International Journal of Advances in Scientific Research and Engineering-IJASRE

Sound Pollution Effect on Fish Mortality Rate in Tank Experiment

Article Category: Physics

DOI: 10.31695/IJASRE.2019.33151

Pages: 73-77

Author: NTE ,Felix Ugbana

Abstract:

The importance of physics in the study of life science cannot be overemphasized. In the light of diminishing aquatic biota by many pollutants, this study seeks to determine the impact of sound on selected tropical fish species using tank experimental method. The species include; X – Tilapia, Y – Topminnow and Z – Clarias. The Physics behind it is that wildlife reacts to the environmental stressor in many ways. Fish do so by increasing kinetic energy via adrenal secretion. This, in turn, increases the frictional rate and possible rise in temperature and increase bio-oxygen demand, exhaustion, Hypovolemia, and hydrogen ion (acidosis). Furthermore is the fact that the impact of sound is a function of the density of the media, which is 5 times in water: as to the value in air. The statistical result shows the relationship between Tilapia and Topminnows at P value less 0.01 but a divergence in clarias because it can take in atmospheric oxygen directly. The opthopsy is indicative of oxygen deficiency due to air gap mouth. The conclusion is the steady noise of 87 Decibel (dBA) ±5 can increase the mortality rate of aquatic life over time while the noise level above 150dBA by seismic can lead to massive destruction. The major statistical tool is [1], which range as follows; 0.00 to 0.20 (Slight), 0.21 to 0.40 (Fair), 0.41 to 0.60 (Moderate), 0.61 to 0.80 (Substantial), 0.81 to 1.00 (Almost Perfect), also called Level of reliability. The intra relationship between the experimental and control groups are shown in Table 1.0 using Pearson Correlation. Table 4, however, shows a significant difference between the experimental fish mortality rate and the control, at P. value of 0.004 due to sound impact but not exclusive to other environmental parameters like temperature and dissolved oxygen level.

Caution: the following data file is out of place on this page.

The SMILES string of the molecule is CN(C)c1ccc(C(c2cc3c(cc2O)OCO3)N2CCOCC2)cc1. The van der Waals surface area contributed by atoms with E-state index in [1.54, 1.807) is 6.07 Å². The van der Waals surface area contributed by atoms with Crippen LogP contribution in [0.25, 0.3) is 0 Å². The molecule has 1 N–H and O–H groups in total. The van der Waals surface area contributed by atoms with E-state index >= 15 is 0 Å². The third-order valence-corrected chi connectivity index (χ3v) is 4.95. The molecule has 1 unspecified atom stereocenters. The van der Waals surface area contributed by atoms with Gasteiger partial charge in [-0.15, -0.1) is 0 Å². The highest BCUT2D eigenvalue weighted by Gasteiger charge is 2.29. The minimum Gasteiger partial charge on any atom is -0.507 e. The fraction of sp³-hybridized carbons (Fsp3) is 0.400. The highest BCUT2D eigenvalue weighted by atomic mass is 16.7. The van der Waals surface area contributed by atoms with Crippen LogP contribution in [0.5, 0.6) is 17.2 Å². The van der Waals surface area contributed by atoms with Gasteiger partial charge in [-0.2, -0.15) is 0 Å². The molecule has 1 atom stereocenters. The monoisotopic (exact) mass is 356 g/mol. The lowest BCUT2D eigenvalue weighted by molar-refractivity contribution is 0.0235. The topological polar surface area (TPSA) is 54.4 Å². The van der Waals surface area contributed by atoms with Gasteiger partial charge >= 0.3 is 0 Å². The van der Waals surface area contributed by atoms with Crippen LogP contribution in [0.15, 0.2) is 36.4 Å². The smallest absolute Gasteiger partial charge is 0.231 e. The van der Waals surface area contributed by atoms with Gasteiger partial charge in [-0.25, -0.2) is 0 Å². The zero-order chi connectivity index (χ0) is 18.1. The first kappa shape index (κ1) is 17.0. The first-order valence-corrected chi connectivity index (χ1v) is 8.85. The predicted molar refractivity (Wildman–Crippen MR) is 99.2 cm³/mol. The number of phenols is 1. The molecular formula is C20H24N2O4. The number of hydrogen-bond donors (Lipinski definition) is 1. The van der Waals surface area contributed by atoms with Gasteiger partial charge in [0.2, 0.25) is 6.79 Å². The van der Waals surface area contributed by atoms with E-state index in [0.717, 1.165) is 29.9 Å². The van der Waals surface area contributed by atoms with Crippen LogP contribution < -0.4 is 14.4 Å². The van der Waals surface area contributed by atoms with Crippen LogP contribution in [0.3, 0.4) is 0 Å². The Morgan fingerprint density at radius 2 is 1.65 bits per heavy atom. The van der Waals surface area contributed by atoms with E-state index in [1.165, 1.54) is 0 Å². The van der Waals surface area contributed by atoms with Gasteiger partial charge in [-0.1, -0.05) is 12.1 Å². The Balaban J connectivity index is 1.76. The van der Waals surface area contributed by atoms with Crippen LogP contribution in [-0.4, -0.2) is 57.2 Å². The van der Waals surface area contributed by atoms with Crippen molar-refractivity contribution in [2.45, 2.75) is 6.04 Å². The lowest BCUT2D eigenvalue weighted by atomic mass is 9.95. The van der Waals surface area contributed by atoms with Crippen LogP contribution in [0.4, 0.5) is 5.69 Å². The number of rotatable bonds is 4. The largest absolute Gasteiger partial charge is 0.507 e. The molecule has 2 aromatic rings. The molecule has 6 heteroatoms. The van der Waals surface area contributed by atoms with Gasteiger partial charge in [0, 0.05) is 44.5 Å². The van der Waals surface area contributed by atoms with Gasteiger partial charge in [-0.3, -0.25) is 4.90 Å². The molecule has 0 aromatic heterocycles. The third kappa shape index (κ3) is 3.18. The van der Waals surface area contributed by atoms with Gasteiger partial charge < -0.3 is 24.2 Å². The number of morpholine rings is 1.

Keyword: Sound, Pollution, Noise, Aquaculture, Acoustics.

This work is licensed under a Creative Commons Attribution 4.0 (International) Licence. (CC BY-NC 4.0)
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